The Ted Rogers Centre for Heart Research will have facilities in each of the three participating institutions. It will be the first in the world to bring together research, education and innovation in personalized genomic medicine, stem cell research, bioengineering, and cardiovascular treatment and management under one umbrella with a single focus: improving heart health across the entire lifespan, from children to adults. 

Each institutional partner will take the lead in a particular area: 

  • SickKids will harness the power of genomic science to decode the genetic foundations of cardiac disease, which will allow for heart disease to be better predicted before it occurs, and will support individualized therapies for children and adults, based on the unique genome of each patient.  
  • UHN, through the application of powerful databases, new biomarkers for cardiac disease, regenerative and individualized medicine approaches and state-of-the-art-real-time home monitoring and telecommunications technologies, will focus on the translation of research discovery into the delivery of care for patients. Foundational to this approach is a customized cardiovascular data module for a new electronic patient record which is linked to a Biobank which will house a vast array of biologic samples that come from both adult and paediatric patients.
  • U of T will focus on combining stem cell technology with novel approaches in cellular and tissue engineering for the regeneration of heart muscle, coronary vessels and heart valves. This cutting-edge science, which is crucial to restoring damaged hearts, will be led out of U of T’s Institute of Biomaterials and Biomedical Engineering, one of the many fields in which the university is recognized as a world leader.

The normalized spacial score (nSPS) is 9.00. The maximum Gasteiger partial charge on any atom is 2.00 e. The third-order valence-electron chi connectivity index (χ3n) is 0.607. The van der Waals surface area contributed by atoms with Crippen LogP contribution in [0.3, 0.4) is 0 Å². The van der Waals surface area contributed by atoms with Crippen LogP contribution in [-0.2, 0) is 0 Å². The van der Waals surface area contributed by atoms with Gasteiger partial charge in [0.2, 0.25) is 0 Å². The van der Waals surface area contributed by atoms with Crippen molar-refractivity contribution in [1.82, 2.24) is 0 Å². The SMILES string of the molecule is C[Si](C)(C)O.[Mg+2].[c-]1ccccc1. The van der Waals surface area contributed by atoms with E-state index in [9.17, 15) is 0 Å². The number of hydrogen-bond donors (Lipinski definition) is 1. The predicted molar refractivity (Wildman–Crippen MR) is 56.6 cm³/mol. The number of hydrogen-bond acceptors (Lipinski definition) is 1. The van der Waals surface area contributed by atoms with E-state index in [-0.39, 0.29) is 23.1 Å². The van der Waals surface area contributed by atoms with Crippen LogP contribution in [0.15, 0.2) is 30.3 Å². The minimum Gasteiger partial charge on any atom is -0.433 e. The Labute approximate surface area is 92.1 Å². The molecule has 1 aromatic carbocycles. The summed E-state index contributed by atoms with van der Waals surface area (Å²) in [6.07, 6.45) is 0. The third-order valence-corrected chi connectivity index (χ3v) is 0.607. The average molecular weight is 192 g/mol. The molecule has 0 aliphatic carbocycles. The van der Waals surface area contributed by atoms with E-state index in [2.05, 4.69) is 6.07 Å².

Professor Peter Zandstra, a lead U of T investigator for the Ted Rogers Centre for Heart Research, says patients with valve disorders, for example, typically need several complex operations during their lifetime to implant larger valves to accommodate the growing heart. They also require drugs to keep their heart from rejecting valve replacements.

“Research at the centre could one day lead to the regeneration of a valve with the patient’s own cells – eliminating a lifetime of chronic illness,” he said.

Cardiac fibrosis is a stiffening of the heart tissue that leads to a variety of cardiac diseases, including heart failure. Zandstra says advances in tissue engineering at U of T will accelerate the discovery of biomaterials that could be used to treat fibrosis, bringing new hope to patients.

Research at the University will also enlarge our understanding of how genetic, molecular signalling and cellular networks function as the heart develops, opening up the possibility for more effective heart therapies.

The establishment of the new centre will enable U of T scientists to create technologies and tools for improved heart physiology monitoring, in clinical settings and for patients at home. These efforts will lead to more seamless, integrated care for heart patients.

The Ted Rogers Centre for Heart Research will also establish a competitive innovation fund to drive discovery and development of next-generation therapies for heart failure, and an education fund to attract the best and brightest students and postgraduates to ensure a deep pool of talent in Canada for cardiac care and research.

Over the next decade, the Ted Rogers Centre for Heart Research will help enable more people – adults and children alike, in Canada and around the world – to live long, healthy and happy lives.